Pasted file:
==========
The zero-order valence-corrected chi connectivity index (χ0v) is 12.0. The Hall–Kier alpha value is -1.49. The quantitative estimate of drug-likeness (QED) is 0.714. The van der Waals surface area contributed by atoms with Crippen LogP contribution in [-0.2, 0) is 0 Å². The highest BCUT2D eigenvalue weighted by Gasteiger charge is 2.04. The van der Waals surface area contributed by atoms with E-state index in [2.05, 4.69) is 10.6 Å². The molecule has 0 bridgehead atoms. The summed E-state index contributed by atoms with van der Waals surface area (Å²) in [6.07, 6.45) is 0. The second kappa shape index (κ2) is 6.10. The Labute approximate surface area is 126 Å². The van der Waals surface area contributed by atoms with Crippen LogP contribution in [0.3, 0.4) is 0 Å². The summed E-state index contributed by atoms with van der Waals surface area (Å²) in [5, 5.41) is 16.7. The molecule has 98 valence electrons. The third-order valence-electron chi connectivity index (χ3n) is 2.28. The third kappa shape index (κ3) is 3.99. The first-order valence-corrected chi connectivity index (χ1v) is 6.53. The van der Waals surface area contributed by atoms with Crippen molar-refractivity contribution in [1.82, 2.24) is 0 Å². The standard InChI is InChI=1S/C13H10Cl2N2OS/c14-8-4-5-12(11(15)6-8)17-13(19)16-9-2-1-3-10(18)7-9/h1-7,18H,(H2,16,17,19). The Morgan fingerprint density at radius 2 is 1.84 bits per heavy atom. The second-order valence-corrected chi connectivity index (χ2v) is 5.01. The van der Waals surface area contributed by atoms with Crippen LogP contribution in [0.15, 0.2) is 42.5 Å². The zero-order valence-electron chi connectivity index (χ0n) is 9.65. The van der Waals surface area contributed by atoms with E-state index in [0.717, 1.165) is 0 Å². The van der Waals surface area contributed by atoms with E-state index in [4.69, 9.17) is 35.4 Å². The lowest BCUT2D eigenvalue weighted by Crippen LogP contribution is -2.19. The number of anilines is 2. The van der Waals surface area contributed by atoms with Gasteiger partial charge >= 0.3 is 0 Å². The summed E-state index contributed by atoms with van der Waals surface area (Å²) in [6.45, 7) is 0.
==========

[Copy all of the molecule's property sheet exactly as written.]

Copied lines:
The zero-order valence-corrected chi connectivity index (χ0v) is 12.0. The Hall–Kier alpha value is -1.49. The quantitative estimate of drug-likeness (QED) is 0.714. The van der Waals surface area contributed by atoms with Crippen LogP contribution in [-0.2, 0) is 0 Å². The highest BCUT2D eigenvalue weighted by Gasteiger charge is 2.04. The van der Waals surface area contributed by atoms with E-state index in [2.05, 4.69) is 10.6 Å². The molecule has 0 bridgehead atoms. The summed E-state index contributed by atoms with van der Waals surface area (Å²) in [6.07, 6.45) is 0. The second kappa shape index (κ2) is 6.10. The Labute approximate surface area is 126 Å². The van der Waals surface area contributed by atoms with Crippen LogP contribution in [0.3, 0.4) is 0 Å². The summed E-state index contributed by atoms with van der Waals surface area (Å²) in [5, 5.41) is 16.7. The molecule has 98 valence electrons. The third-order valence-electron chi connectivity index (χ3n) is 2.28. The third kappa shape index (κ3) is 3.99. The first-order valence-corrected chi connectivity index (χ1v) is 6.53. The van der Waals surface area contributed by atoms with Crippen molar-refractivity contribution in [1.82, 2.24) is 0 Å². The standard InChI is InChI=1S/C13H10Cl2N2OS/c14-8-4-5-12(11(15)6-8)17-13(19)16-9-2-1-3-10(18)7-9/h1-7,18H,(H2,16,17,19). The Morgan fingerprint density at radius 2 is 1.84 bits per heavy atom. The second-order valence-corrected chi connectivity index (χ2v) is 5.01. The van der Waals surface area contributed by atoms with Crippen LogP contribution in [0.15, 0.2) is 42.5 Å². The zero-order valence-electron chi connectivity index (χ0n) is 9.65. The van der Waals surface area contributed by atoms with E-state index in [0.717, 1.165) is 0 Å². The van der Waals surface area contributed by atoms with E-state index in [4.69, 9.17) is 35.4 Å². The lowest BCUT2D eigenvalue weighted by Crippen LogP contribution is -2.19. The number of anilines is 2. The van der Waals surface area contributed by atoms with Gasteiger partial charge >= 0.3 is 0 Å². The summed E-state index contributed by atoms with van der Waals surface area (Å²) in [6.45, 7) is 0.